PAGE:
Author + information
- Received November 5, 2012
- Revision received January 22, 2013
- Accepted February 6, 2013
- Published online June 11, 2013.
- Xavier Bosch, MD, PhD*,†,* (, )
- Montserrat Rovira, MD, PhD†,‡,
- Marta Sitges, MD, PhD*,†,
- Ariadna Domènech, RN‡,
- José T. Ortiz-Pérez, MD, PhD*,†,
- Teresa M. de Caralt, MD, PhD§,
- Manuel Morales-Ruiz, PhD†⋮,
- Rosario J. Perea, MD, PhD§,
- Mariano Monzó, MD, PhD†,¶ and
- Jordi Esteve, MD, PhD†,‡
- *Cardiology Department, Thorax Institute, Hospital Clinic, Barcelona, Spain
- †Hematology Department, Hemato-Oncology Institute, Hospital Clinic, Barcelona, Spain
- ‡Radiology Department, Hospital Clinic, Barcelona, Spain
- §Human Anatomy Unit, Molecular Oncology and Embryology Laboratory, School of Medicine, Barcelona, Spain
- ⋮Department of Biochemistry and Molecular Genetics, Hospital Clinic, Barcelona, Spain
- ¶Institut d'Investigacions Biomèdiques August Pi i Sunyer (IDIBAPS), University of Barcelona, Barcelona, Spain
- ↵*Reprint requests and correspondence:
Dr. Xavier Bosch, Cardiology Department, Thorax Institute, Hospital Clinic, Villarroel 170, 08036 Barcelona, Spain.
Objectives This study sought to evaluate the efficacy of enalapril and carvedilol to prevent chemotherapy-induced left ventricular systolic dysfunction (LVSD) in patients with hematological malignancies.
Background Current chemotherapy may induce LVSD. Angiotensin-converting enzyme inhibitors and beta-blockers prevent LVSD in animal models of anthracycline-induced cardiomyopathy.
Methods In this randomized, controlled study, 90 patients with recently diagnosed acute leukemia (n = 36) or patients with malignant hemopathies undergoing autologous hematopoietic stem cell transplantation (HSCT) (n = 54) and without LVSD were randomly assigned to a group receiving enalapril and carvedilol (n = 45) or to a control group (n = 45). Echocardiographic and cardiac magnetic resonance (CMR) imaging studies were performed before and at 6 months after randomization. The primary efficacy endpoint was the absolute change from baseline in LV ejection fraction (LVEF).
Results The mean age of patients was 50 ± 13 years old, and 43% were women. At 6 months, LVEF did not change in the intervention group but significantly decreased in controls, resulting in a −3.1% absolute difference by echocardiography (p = 0.035) and −3.4% (p = 0.09) in the 59 patients who underwent CMR. The corresponding absolute difference (95% confidence interval [CI]) in LVEF was −6.38% (95% CI: −11.9 to −0.9) in patients with acute leukemia and −1.0% (95% CI: −4.5 to 2.5) in patients undergoing autologous HSCT (p = 0.08 for interaction between treatment effect and disease category). Compared to controls, patients in the intervention group had a lower incidence of the combined event of death or heart failure (6.7% vs. 22%, p = 0.036) and of death, heart failure, or a final LVEF <45% (6.7% vs. 24.4%, p = 0.02).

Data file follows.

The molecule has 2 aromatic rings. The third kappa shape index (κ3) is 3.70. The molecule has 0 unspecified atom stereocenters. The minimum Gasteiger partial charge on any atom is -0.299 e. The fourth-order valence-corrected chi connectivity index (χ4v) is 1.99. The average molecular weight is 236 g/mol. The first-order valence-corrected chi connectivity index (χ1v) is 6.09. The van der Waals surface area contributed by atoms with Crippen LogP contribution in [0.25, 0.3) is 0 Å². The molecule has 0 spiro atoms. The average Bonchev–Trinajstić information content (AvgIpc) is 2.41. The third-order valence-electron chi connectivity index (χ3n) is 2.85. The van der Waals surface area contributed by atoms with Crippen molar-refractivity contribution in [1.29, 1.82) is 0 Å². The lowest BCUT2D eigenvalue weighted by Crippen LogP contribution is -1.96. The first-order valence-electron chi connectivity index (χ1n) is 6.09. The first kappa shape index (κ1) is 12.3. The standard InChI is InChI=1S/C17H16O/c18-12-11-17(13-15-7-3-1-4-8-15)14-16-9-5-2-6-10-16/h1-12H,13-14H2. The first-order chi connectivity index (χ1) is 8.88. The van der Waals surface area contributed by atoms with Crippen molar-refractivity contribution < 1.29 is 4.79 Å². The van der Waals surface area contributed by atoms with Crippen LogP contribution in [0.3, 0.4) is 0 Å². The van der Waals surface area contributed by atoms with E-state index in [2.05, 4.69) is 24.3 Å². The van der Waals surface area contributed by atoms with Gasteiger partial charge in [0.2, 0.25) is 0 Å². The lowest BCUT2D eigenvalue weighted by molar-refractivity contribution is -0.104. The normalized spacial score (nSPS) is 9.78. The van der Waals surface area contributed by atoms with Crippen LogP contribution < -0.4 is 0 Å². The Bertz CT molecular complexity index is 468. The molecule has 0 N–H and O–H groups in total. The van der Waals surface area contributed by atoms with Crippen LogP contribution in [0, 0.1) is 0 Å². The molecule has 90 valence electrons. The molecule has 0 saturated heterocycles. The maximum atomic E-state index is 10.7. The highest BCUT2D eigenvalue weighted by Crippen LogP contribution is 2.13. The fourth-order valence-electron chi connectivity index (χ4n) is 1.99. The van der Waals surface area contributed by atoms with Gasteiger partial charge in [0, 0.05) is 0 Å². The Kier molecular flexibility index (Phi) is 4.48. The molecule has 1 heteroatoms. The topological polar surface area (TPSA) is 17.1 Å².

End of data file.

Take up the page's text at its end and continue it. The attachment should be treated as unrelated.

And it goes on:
Conclusions Combined treatment with enalapril and carvedilol may prevent LVSD in patients with malignant hemopathies treated with intensive chemotherapy. The clinical relevance of this strategy should be confirmed in larger studies.
(Prevention of Left Ventricular Dysfunction During Chemotherapy [OVERCOME]; NCT01110824)
The prognosis of patients with hematological malignancies has improved because of the use of new chemotherapeutic and antineoplastic drugs and more dose-intensive regimens (1). Nonetheless, novel therapy has been associated with significant adverse events such as cardiac toxicity (2). In addition to anthracyclines, several other drugs used in the treatment plans of hematologic malignancies, either at standard doses during front-line therapy or as part of high-dose conditioning regimens for hematopoietic stem-cell transplantation (HSCT), may induce cardiac toxicity (2) through a diversity of mechanisms including endothelial toxicity and direct myocyte injury (3–5). Even in asymptomatic patients, left ventricular systolic dysfunction (LVSD) might limit patients’ treatment options and their long-term survival, because a significant proportion of them will relapse after front-line therapy and will require further salvage treatment, including HSCT in most instances (3).